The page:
Our knowledge of the Bronze Age is informed by chance discoveries and survival of artefacts from this period of prehistory. The main evidence for the period consists of metalwork finds in a number of graves and the pottery found alongside. The Greenhills area was particularly suited for sand quarrying and a number of archaeological finds from the Bronze Age were discovered from time to time during the late 19th century.
T J Longfield wrote to the Royal Irish Academy of how he had been approached in early 1892 by a dealer, a Mr Halbert, with an offer of two fragments of an ancient cinerary (burial) urn. He was told that they had been found on the east side of a hill near Green Hills between Tymon Castle and Greenhills. A few days later he went to Greenhills to investigate and returned to Mr Longfield with some further fragments from the large urn and fragments from a separate smaller urn and also two flint scapers. Longfield said that the large urn which he had pieced together was one of the most beautifully and richly decorated urns to have been found in Ireland.
On Tuesday 2nd August 1898 two men approached Lt Col G.T. Plunkett, Director of the Dublin Museum with earthen vessels which they had packed with straw and carried in nosebags. They had two further parcels containing fragments of pottery and pieces of bone. These finds had also been discovered at Greenhills and the men described how they were found in a small chamber lined with stones (a cist burial). Plunkett impressed upon the men the importance of preserving the area of the find and that it would be of more value if kept intact rather than removing pieces for sale. A photographer was sent to record the find before it was removed to the museum. The entire cist was encased in wood and although it weighed three tons it was removed intact to the museum. The cist measured twenty four inches high on one side by nineteen inches on the other side by nineteen inches high internally. Each side was formed by single slabs of stone.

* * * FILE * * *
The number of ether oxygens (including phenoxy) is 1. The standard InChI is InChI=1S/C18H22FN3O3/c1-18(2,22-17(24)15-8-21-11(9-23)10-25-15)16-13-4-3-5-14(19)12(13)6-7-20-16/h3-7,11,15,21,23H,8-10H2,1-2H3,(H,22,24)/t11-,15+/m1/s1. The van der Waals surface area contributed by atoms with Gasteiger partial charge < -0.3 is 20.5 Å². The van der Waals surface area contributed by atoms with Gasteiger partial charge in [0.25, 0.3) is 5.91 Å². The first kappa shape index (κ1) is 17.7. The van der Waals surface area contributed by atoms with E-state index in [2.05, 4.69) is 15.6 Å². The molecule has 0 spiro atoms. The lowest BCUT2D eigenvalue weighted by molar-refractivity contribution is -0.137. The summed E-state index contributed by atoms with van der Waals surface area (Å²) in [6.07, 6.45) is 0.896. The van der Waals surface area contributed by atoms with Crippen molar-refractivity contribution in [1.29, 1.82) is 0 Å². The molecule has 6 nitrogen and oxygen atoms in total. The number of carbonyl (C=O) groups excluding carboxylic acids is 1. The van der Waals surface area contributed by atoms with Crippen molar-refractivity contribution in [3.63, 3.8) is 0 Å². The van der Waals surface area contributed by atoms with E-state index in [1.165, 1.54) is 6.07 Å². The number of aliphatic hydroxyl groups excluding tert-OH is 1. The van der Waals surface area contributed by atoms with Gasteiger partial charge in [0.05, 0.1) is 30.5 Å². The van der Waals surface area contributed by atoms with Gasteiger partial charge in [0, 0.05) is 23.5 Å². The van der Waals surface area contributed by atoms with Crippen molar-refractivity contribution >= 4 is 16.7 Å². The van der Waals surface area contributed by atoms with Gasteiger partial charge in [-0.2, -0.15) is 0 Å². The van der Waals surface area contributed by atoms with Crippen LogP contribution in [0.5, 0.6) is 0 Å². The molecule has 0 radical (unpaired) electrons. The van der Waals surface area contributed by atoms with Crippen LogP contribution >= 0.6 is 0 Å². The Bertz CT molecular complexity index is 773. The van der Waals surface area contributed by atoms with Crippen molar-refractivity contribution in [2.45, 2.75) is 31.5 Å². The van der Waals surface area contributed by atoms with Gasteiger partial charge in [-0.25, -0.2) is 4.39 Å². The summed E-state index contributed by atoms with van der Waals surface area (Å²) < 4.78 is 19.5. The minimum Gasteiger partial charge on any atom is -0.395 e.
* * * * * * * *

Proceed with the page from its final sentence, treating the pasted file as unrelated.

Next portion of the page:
There were three vessels associated with the find. The largest urn measuring twelve inches was inverted over a quantity of burnt bones thought to be the remains of one man. A smaller vessel was found under this large one which measured three and a half inches and there was also a food vessel in the cist that was seven and a half inches high. The quality of the pottery was regarded as good by Plunkett. The sand diggers had also earlier found two earthen vessels that were not enclosed by a cist which broke as the men struck them when digging and these were the fragments that they had brought to the museum. The men also said that they had found a skeleton two months previously two feet below the surface of the quarry. It had been buried in a north south alignment with the head pointing north.
In August 1898 another urn was found by the men employed in the pit and they covered it and informed the museum as requested. It was another burial urn inverted on a small flagstone with one cremated interment and a small pin made of bone.
According to the archaeologist Paddy Healy one complete vessel was kept by the sandpit owner Laurence Dunn which Plunkett stated was highly decorated however some of the Greenhills finds are in the National Museum. All of these remains were found in a flat cemetery with no indications of a raised area such as a mound. The burials would have dated from approximately 1,000 to 1,500 years ago.
Colette Allen, South Dublin Libraries
Plunkett G.T. On a Cist and Urns found at Greenhills, Tallaght, Co Dublin
Longfield, T.H. Note on some cinerary urns found at Tallaght, County of Dublin